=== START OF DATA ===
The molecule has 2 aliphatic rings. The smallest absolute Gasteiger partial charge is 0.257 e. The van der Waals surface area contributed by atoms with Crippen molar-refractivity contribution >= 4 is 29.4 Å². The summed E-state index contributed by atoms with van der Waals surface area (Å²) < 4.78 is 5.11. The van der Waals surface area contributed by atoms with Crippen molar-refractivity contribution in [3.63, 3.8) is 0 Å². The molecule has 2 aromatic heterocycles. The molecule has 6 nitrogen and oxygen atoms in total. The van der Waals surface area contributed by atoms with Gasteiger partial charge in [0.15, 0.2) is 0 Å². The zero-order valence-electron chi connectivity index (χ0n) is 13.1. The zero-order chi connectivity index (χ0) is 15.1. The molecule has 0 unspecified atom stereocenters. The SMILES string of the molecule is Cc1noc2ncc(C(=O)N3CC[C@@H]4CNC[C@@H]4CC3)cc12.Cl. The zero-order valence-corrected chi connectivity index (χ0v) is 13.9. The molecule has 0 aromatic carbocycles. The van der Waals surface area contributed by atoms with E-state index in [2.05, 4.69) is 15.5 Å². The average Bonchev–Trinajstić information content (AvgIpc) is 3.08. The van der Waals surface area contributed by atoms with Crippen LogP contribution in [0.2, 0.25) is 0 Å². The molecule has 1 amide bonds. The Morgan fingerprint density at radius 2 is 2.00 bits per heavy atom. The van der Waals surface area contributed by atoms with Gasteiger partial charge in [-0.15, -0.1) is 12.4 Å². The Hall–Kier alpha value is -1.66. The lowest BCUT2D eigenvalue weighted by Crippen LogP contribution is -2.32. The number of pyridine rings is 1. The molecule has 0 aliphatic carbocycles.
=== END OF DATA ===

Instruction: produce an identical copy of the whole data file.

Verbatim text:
The molecule has 2 aliphatic rings. The smallest absolute Gasteiger partial charge is 0.257 e. The van der Waals surface area contributed by atoms with Crippen molar-refractivity contribution >= 4 is 29.4 Å². The summed E-state index contributed by atoms with van der Waals surface area (Å²) < 4.78 is 5.11. The van der Waals surface area contributed by atoms with Crippen molar-refractivity contribution in [3.63, 3.8) is 0 Å². The molecule has 2 aromatic heterocycles. The molecule has 6 nitrogen and oxygen atoms in total. The van der Waals surface area contributed by atoms with Gasteiger partial charge in [0.15, 0.2) is 0 Å². The zero-order valence-electron chi connectivity index (χ0n) is 13.1. The zero-order chi connectivity index (χ0) is 15.1. The molecule has 0 unspecified atom stereocenters. The SMILES string of the molecule is Cc1noc2ncc(C(=O)N3CC[C@@H]4CNC[C@@H]4CC3)cc12.Cl. The zero-order valence-corrected chi connectivity index (χ0v) is 13.9. The molecule has 0 aromatic carbocycles. The van der Waals surface area contributed by atoms with E-state index in [2.05, 4.69) is 15.5 Å². The average Bonchev–Trinajstić information content (AvgIpc) is 3.08. The van der Waals surface area contributed by atoms with Crippen LogP contribution in [0.2, 0.25) is 0 Å². The molecule has 1 amide bonds. The Morgan fingerprint density at radius 2 is 2.00 bits per heavy atom. The van der Waals surface area contributed by atoms with Gasteiger partial charge in [-0.15, -0.1) is 12.4 Å². The Hall–Kier alpha value is -1.66. The lowest BCUT2D eigenvalue weighted by Crippen LogP contribution is -2.32. The number of pyridine rings is 1. The molecule has 0 aliphatic carbocycles.